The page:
But you have that part mastered.

And the word of mouth itself, which you do so well, WILL lead to sales. The key is to do all of it, and be relentless about it.

Good word of mouth begets more good word of mouth, which begets sales.

Adam

jason evans said...

As always, you give us straight-up reality unspoiled by attitude. Thanks Joe!

Stephen D. Rogers said...

I'd like to add two other things publishers do. They design a professional cover and interior. They print the actual books.

Doolols said...

I think too many writers expect someone else to do the work. I remember having an online 'discussion' with another aspiring writer, who said that spelling and punctuation didn't matter in their manuscript, because "the editor will sort that out".

Another post full of great advice, Joe. Thanks. And yes, since I've been reading your weblog, I've ordered your books. Proof if proof were needed.

Bob said...

You have a wonderful publisher, Joe.

Alphabeter said...

So the whole 'toss a few boxes of books in the trunk and go across the country signing and selling them" thing WON'T get me Grisham's numbers?

So much for asking for gas cards for Christmas.

Oh wait, am I allowed to put Christmas on your blog Joe? I'll just add a bit.

Merry Happy ChrismaKwanzHanaFestimaszakahus y'all! Or just lay chilly on the 25th.
Whatever gets you gifts.

Jude Hardin said...

Great post, J.A.

Have you ever thought about getting together with the folks in Lynchburg, TN for some promotion? It seems like your books might sell them some liquor, and their liquor might sell you some books.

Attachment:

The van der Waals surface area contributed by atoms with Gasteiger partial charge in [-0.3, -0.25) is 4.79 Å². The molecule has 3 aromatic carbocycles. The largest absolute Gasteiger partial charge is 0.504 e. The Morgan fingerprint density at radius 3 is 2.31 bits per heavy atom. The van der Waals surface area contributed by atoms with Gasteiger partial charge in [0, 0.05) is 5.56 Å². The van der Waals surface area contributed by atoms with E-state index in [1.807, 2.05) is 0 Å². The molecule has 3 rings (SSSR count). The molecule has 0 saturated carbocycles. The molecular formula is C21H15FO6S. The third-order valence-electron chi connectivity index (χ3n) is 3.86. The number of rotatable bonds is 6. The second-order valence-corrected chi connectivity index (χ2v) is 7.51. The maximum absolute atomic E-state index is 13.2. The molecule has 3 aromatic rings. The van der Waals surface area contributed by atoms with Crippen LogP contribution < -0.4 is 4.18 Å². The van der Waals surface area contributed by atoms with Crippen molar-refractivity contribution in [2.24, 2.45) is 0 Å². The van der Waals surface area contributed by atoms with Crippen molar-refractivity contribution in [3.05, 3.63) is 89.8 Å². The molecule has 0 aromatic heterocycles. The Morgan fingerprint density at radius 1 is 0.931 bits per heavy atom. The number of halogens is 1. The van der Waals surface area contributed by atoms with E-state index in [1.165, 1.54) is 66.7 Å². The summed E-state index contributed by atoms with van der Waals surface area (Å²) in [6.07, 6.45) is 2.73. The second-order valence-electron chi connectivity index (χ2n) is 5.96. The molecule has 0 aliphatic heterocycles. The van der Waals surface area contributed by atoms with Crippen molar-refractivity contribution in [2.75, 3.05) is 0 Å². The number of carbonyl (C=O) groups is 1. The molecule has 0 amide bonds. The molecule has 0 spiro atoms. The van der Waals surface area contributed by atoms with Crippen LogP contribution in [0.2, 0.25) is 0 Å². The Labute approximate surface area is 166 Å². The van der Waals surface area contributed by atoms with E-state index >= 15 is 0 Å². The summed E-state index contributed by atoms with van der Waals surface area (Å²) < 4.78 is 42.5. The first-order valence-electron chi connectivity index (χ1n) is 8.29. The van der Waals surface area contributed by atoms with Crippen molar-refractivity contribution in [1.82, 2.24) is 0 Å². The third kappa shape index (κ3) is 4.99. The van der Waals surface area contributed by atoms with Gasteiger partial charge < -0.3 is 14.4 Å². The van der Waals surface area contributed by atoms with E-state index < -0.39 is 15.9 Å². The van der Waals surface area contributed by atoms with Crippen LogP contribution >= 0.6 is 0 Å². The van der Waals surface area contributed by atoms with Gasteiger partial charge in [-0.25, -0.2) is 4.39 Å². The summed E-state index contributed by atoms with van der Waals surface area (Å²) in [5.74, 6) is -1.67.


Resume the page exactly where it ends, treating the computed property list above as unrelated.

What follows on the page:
Just a thought.

HawkOwl said...

Dude, great blog. I have a question for you. Books cost money. ARCs don't. So how do I tap into the ARC lode and start getting free books - AND someone who wants to hear what I think of them?

(Hey, my word verification is vnvjvg. That's unusual!)

Susan said...

Marie,

Mostly you have to work in the publishing/bookselling industry in some capacity to get your hands on ARCs. However, there are a few programs out there to allow readers to do just what you suggest.

The best among them is First Look through HarperCollins. They offer about a dozen titles a month that readers can express interest in reading and reviewing. I have received MANY books through this program. Sometimes even two a month. Look here:

http://www.harpercollins.com/firstlook/

A Medallion Press has started their own program called Test Drive. Look here:

http://www.medallionpress.com/

Other publishers offer one or two titles a month through their consumer newsletters. A little web surfing will help you find that sort of stuff, and also some fun contests for winning free books. Here's a good contest page for Time Warner:

http://www.twbookmark.com/funfeatures/index.html

Have fun, and good luck!

Susan

Capt B said...